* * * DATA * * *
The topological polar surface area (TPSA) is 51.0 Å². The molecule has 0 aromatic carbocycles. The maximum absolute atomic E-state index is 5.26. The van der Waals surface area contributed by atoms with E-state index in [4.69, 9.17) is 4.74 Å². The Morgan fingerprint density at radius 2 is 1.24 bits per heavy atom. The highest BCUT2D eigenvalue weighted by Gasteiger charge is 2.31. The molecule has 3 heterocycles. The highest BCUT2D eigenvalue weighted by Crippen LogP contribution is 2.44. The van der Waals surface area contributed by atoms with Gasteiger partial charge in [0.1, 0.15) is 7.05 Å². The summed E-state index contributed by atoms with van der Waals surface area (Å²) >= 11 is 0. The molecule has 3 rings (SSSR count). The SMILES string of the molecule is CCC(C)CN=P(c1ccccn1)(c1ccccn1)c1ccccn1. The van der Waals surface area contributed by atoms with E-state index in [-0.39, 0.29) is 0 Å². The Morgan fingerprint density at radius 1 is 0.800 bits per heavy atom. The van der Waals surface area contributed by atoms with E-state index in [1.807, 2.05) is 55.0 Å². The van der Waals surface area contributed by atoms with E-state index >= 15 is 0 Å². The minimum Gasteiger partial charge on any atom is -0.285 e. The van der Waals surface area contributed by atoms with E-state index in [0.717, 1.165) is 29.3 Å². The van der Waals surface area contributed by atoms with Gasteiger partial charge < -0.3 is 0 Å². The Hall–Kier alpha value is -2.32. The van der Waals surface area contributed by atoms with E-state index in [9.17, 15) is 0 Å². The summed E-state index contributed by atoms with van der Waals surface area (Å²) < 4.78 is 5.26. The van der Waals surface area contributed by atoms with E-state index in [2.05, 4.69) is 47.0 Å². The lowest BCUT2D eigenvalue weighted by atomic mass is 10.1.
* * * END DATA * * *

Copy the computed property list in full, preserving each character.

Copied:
The topological polar surface area (TPSA) is 51.0 Å². The molecule has 0 aromatic carbocycles. The maximum absolute atomic E-state index is 5.26. The van der Waals surface area contributed by atoms with E-state index in [4.69, 9.17) is 4.74 Å². The Morgan fingerprint density at radius 2 is 1.24 bits per heavy atom. The highest BCUT2D eigenvalue weighted by Gasteiger charge is 2.31. The molecule has 3 heterocycles. The highest BCUT2D eigenvalue weighted by Crippen LogP contribution is 2.44. The van der Waals surface area contributed by atoms with Gasteiger partial charge in [0.1, 0.15) is 7.05 Å². The summed E-state index contributed by atoms with van der Waals surface area (Å²) >= 11 is 0. The molecule has 3 rings (SSSR count). The SMILES string of the molecule is CCC(C)CN=P(c1ccccn1)(c1ccccn1)c1ccccn1. The van der Waals surface area contributed by atoms with E-state index in [-0.39, 0.29) is 0 Å². The Morgan fingerprint density at radius 1 is 0.800 bits per heavy atom. The van der Waals surface area contributed by atoms with E-state index in [1.807, 2.05) is 55.0 Å². The van der Waals surface area contributed by atoms with E-state index >= 15 is 0 Å². The minimum Gasteiger partial charge on any atom is -0.285 e. The van der Waals surface area contributed by atoms with E-state index in [0.717, 1.165) is 29.3 Å². The van der Waals surface area contributed by atoms with Gasteiger partial charge < -0.3 is 0 Å². The Hall–Kier alpha value is -2.32. The van der Waals surface area contributed by atoms with E-state index in [9.17, 15) is 0 Å². The summed E-state index contributed by atoms with van der Waals surface area (Å²) < 4.78 is 5.26. The van der Waals surface area contributed by atoms with E-state index in [2.05, 4.69) is 47.0 Å². The lowest BCUT2D eigenvalue weighted by atomic mass is 10.1.